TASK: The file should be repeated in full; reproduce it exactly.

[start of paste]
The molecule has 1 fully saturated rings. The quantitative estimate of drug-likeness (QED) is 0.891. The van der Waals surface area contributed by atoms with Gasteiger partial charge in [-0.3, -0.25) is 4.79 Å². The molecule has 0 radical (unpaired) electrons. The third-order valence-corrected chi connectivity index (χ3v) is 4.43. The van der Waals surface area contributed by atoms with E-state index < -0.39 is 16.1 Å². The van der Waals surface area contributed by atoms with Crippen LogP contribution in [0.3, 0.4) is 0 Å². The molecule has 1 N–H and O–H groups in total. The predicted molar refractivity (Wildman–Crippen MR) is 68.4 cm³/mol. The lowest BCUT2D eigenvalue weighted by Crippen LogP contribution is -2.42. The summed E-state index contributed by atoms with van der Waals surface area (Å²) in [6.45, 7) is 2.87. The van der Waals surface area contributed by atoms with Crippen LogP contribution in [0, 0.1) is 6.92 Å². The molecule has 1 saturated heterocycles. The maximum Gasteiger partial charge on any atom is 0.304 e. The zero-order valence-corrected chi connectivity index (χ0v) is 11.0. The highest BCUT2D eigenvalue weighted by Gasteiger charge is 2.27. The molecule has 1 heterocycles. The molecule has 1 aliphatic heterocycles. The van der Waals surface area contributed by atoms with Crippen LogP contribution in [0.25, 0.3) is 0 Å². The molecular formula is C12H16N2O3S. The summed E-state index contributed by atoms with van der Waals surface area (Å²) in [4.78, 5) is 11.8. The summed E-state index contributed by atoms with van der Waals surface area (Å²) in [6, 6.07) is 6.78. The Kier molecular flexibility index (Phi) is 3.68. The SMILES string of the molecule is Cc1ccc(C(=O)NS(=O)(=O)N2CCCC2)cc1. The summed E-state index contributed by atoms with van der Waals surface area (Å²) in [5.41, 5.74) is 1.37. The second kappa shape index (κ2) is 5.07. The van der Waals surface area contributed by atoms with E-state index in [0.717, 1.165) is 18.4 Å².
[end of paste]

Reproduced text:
The molecule has 1 fully saturated rings. The quantitative estimate of drug-likeness (QED) is 0.891. The van der Waals surface area contributed by atoms with Gasteiger partial charge in [-0.3, -0.25) is 4.79 Å². The molecule has 0 radical (unpaired) electrons. The third-order valence-corrected chi connectivity index (χ3v) is 4.43. The van der Waals surface area contributed by atoms with E-state index < -0.39 is 16.1 Å². The van der Waals surface area contributed by atoms with Crippen LogP contribution in [0.3, 0.4) is 0 Å². The molecule has 1 N–H and O–H groups in total. The predicted molar refractivity (Wildman–Crippen MR) is 68.4 cm³/mol. The lowest BCUT2D eigenvalue weighted by Crippen LogP contribution is -2.42. The summed E-state index contributed by atoms with van der Waals surface area (Å²) in [6.45, 7) is 2.87. The van der Waals surface area contributed by atoms with Crippen LogP contribution in [0, 0.1) is 6.92 Å². The molecule has 1 saturated heterocycles. The maximum Gasteiger partial charge on any atom is 0.304 e. The zero-order valence-corrected chi connectivity index (χ0v) is 11.0. The highest BCUT2D eigenvalue weighted by Gasteiger charge is 2.27. The molecule has 1 heterocycles. The molecule has 1 aliphatic heterocycles. The van der Waals surface area contributed by atoms with Crippen LogP contribution in [0.25, 0.3) is 0 Å². The molecular formula is C12H16N2O3S. The summed E-state index contributed by atoms with van der Waals surface area (Å²) in [4.78, 5) is 11.8. The summed E-state index contributed by atoms with van der Waals surface area (Å²) in [6, 6.07) is 6.78. The Kier molecular flexibility index (Phi) is 3.68. The SMILES string of the molecule is Cc1ccc(C(=O)NS(=O)(=O)N2CCCC2)cc1. The summed E-state index contributed by atoms with van der Waals surface area (Å²) in [5.41, 5.74) is 1.37. The second kappa shape index (κ2) is 5.07. The van der Waals surface area contributed by atoms with E-state index in [0.717, 1.165) is 18.4 Å².